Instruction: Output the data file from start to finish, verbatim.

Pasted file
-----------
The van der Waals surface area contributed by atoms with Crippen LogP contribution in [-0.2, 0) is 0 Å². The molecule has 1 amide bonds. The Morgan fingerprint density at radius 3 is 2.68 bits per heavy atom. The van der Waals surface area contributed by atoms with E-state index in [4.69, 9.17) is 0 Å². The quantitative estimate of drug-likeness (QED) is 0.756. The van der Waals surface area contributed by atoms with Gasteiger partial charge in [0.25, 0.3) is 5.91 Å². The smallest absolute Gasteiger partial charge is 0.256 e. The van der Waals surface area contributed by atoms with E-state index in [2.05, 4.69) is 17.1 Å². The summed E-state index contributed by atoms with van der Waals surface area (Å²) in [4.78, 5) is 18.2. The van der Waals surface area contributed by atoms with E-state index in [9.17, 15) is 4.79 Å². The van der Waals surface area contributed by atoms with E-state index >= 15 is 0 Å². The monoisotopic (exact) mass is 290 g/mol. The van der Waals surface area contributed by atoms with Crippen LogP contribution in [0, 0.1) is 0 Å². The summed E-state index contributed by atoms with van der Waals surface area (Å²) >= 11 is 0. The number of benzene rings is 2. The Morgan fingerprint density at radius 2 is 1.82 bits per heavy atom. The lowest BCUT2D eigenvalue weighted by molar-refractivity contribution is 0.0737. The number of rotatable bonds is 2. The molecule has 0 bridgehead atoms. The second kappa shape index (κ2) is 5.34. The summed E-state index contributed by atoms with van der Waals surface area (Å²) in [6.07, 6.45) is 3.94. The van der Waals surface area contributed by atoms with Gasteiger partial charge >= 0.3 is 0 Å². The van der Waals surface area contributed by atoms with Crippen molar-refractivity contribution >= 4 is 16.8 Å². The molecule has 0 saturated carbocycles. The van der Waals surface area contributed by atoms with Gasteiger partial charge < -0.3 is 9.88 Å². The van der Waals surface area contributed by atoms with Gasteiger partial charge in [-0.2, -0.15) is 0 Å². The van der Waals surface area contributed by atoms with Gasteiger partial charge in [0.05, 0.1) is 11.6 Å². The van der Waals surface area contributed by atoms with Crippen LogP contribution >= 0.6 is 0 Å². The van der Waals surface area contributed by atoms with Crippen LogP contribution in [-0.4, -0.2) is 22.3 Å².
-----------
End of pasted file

The van der Waals surface area contributed by atoms with Crippen LogP contribution in [-0.2, 0) is 0 Å². The molecule has 1 amide bonds. The Morgan fingerprint density at radius 3 is 2.68 bits per heavy atom. The van der Waals surface area contributed by atoms with E-state index in [4.69, 9.17) is 0 Å². The quantitative estimate of drug-likeness (QED) is 0.756. The van der Waals surface area contributed by atoms with Gasteiger partial charge in [0.25, 0.3) is 5.91 Å². The smallest absolute Gasteiger partial charge is 0.256 e. The van der Waals surface area contributed by atoms with E-state index in [2.05, 4.69) is 17.1 Å². The summed E-state index contributed by atoms with van der Waals surface area (Å²) in [4.78, 5) is 18.2. The van der Waals surface area contributed by atoms with E-state index in [9.17, 15) is 4.79 Å². The van der Waals surface area contributed by atoms with E-state index >= 15 is 0 Å². The monoisotopic (exact) mass is 290 g/mol. The van der Waals surface area contributed by atoms with Crippen LogP contribution in [0, 0.1) is 0 Å². The summed E-state index contributed by atoms with van der Waals surface area (Å²) >= 11 is 0. The number of benzene rings is 2. The Morgan fingerprint density at radius 2 is 1.82 bits per heavy atom. The lowest BCUT2D eigenvalue weighted by molar-refractivity contribution is 0.0737. The number of rotatable bonds is 2. The molecule has 0 bridgehead atoms. The second kappa shape index (κ2) is 5.34. The summed E-state index contributed by atoms with van der Waals surface area (Å²) in [6.07, 6.45) is 3.94. The van der Waals surface area contributed by atoms with Gasteiger partial charge >= 0.3 is 0 Å². The van der Waals surface area contributed by atoms with Crippen molar-refractivity contribution >= 4 is 16.8 Å². The molecule has 0 saturated carbocycles. The van der Waals surface area contributed by atoms with Gasteiger partial charge < -0.3 is 9.88 Å². The van der Waals surface area contributed by atoms with Gasteiger partial charge in [-0.2, -0.15) is 0 Å². The van der Waals surface area contributed by atoms with Gasteiger partial charge in [0.05, 0.1) is 11.6 Å². The van der Waals surface area contributed by atoms with Crippen LogP contribution >= 0.6 is 0 Å². The van der Waals surface area contributed by atoms with Crippen LogP contribution in [-0.4, -0.2) is 22.3 Å².